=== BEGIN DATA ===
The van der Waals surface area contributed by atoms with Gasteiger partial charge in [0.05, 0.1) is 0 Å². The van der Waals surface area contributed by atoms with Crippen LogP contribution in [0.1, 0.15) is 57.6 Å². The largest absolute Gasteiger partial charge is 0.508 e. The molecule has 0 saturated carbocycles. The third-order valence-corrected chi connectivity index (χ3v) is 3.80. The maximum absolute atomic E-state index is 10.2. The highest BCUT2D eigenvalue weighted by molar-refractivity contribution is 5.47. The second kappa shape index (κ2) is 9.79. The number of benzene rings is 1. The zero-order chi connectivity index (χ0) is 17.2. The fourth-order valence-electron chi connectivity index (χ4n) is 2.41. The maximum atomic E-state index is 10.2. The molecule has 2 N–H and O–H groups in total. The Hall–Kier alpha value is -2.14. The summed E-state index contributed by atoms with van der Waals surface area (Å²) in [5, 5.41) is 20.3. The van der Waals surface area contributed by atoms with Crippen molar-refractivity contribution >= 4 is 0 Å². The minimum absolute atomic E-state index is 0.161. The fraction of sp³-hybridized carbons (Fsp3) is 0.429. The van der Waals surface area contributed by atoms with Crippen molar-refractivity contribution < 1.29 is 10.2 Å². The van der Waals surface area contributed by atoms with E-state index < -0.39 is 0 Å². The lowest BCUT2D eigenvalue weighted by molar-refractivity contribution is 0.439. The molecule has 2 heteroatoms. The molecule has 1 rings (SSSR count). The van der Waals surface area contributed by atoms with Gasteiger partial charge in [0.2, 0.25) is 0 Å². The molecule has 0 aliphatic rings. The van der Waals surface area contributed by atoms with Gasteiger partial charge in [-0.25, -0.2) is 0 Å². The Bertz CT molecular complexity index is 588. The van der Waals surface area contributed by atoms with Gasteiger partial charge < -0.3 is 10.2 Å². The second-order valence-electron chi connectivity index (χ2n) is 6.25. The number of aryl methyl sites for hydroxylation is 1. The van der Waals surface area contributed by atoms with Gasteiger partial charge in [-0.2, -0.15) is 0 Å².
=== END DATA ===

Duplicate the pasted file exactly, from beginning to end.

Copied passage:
The van der Waals surface area contributed by atoms with Gasteiger partial charge in [0.05, 0.1) is 0 Å². The van der Waals surface area contributed by atoms with Crippen LogP contribution in [0.1, 0.15) is 57.6 Å². The largest absolute Gasteiger partial charge is 0.508 e. The molecule has 0 saturated carbocycles. The third-order valence-corrected chi connectivity index (χ3v) is 3.80. The maximum absolute atomic E-state index is 10.2. The highest BCUT2D eigenvalue weighted by molar-refractivity contribution is 5.47. The second kappa shape index (κ2) is 9.79. The number of benzene rings is 1. The zero-order chi connectivity index (χ0) is 17.2. The fourth-order valence-electron chi connectivity index (χ4n) is 2.41. The maximum atomic E-state index is 10.2. The molecule has 2 N–H and O–H groups in total. The Hall–Kier alpha value is -2.14. The summed E-state index contributed by atoms with van der Waals surface area (Å²) in [5, 5.41) is 20.3. The van der Waals surface area contributed by atoms with Crippen molar-refractivity contribution >= 4 is 0 Å². The minimum absolute atomic E-state index is 0.161. The fraction of sp³-hybridized carbons (Fsp3) is 0.429. The van der Waals surface area contributed by atoms with Crippen molar-refractivity contribution < 1.29 is 10.2 Å². The van der Waals surface area contributed by atoms with E-state index < -0.39 is 0 Å². The lowest BCUT2D eigenvalue weighted by molar-refractivity contribution is 0.439. The molecule has 2 heteroatoms. The molecule has 1 rings (SSSR count). The van der Waals surface area contributed by atoms with Gasteiger partial charge in [0.2, 0.25) is 0 Å². The molecule has 0 aliphatic rings. The van der Waals surface area contributed by atoms with Gasteiger partial charge in [-0.25, -0.2) is 0 Å². The Bertz CT molecular complexity index is 588. The van der Waals surface area contributed by atoms with Gasteiger partial charge < -0.3 is 10.2 Å². The second-order valence-electron chi connectivity index (χ2n) is 6.25. The number of aryl methyl sites for hydroxylation is 1. The van der Waals surface area contributed by atoms with Gasteiger partial charge in [-0.2, -0.15) is 0 Å².